Collisions with another boat result in sailors having to conduct two full 360 degree turns before resuming the race. Even though penalties set a boat back, it does not mean the team will therefore lose the event.
In the Summer Olympic Games, all sailing events use the same scoring system to determine the medal winners. Depending on the type of boat, the competition consists of either 10 races plus the medal race, or 12 races plus the medal race. The first 10 or 12 races are called the opening series. Scoring is based on a lowest point scale. This means whichever place a boat finishes in a race is the amount of points they earn for that race. For example, the winner gets 1 point and second place gets 2 points.
The total points earned from each race are added together to form a cumulative score at the end of the open series. After the 10 or 12 races, the worst score earned by each team is dropped to form their final open series score. The top 10 teams with the lowest score from the open series then move on to the medal race.
In the medal race, all point values are doubled. The score from the medal race is then added on to the team's open series score. The lowest overall score is then deemed the gold medal winner.
Tacking is a zig zag pattern that sailors use to sail upwind. Since the boat is powered by wind currents, the boat cannot sail straight ahead into the wind. A boat must travel at a 30-45 degree angle when sailing in the direction of oncoming wind. Sailors must continually keep turning their boat so that the wind propels the boat forward from both the starboard (right) and port (left) side of the boat.
Sailors wear skin tight wetsuits that keep athletes warm and reduce drag. Sailors are trying to maximize their speed during competitions. The sailing uniform is sleek and tight in order to not interfere with performance. Athletes will also wear bibs depicting their team or country depending on the event. In addition, athletes may wear a hat or sunglasses to protect their eyesight from the glare of the sun.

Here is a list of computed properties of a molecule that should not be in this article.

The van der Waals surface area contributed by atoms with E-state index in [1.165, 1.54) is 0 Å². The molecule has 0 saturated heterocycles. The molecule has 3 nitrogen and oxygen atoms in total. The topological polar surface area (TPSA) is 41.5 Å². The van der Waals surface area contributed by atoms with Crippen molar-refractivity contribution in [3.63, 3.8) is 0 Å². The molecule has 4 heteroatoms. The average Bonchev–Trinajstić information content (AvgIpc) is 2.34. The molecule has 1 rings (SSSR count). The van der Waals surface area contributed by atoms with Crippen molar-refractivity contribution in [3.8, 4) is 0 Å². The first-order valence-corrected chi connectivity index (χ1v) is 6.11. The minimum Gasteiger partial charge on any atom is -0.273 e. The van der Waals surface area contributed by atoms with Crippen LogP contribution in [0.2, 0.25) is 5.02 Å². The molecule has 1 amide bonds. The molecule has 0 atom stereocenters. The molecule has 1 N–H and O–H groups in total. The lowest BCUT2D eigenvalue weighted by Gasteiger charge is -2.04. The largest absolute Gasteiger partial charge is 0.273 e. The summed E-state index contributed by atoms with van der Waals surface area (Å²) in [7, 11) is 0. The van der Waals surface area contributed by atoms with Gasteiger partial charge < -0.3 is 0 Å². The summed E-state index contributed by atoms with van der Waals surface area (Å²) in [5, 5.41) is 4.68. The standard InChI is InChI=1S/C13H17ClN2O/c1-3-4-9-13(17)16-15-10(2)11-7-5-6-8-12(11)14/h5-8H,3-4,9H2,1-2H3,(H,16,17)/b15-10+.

Since boats are continually affected by wind patterns, sailors are unable to hold steady on the starting line. Therefore, no set positions are predetermined before the race begins. Instead, there is a five minute timer that provides an ample amount of time for sailors to position themselves for the start of the race. The race committee boat will blow a horn when: the timer starts, there is one minute remaining before the race, and finally when the race begins.
The type of boat depends on the gender of the participant. In men's only races, there events for the Laser and Finn one-person dinghies, and a team event featuring a 49er skiff. There are two women's only events featuring a Laser Radial one-person dinghy and a 49er FX skiff team event. Both the 470 two-person dinghy and the RS:X Windsurfer are open to both men and women. Also, there is a mixed gender team event featuring the Nacra 17 multihull sailboat.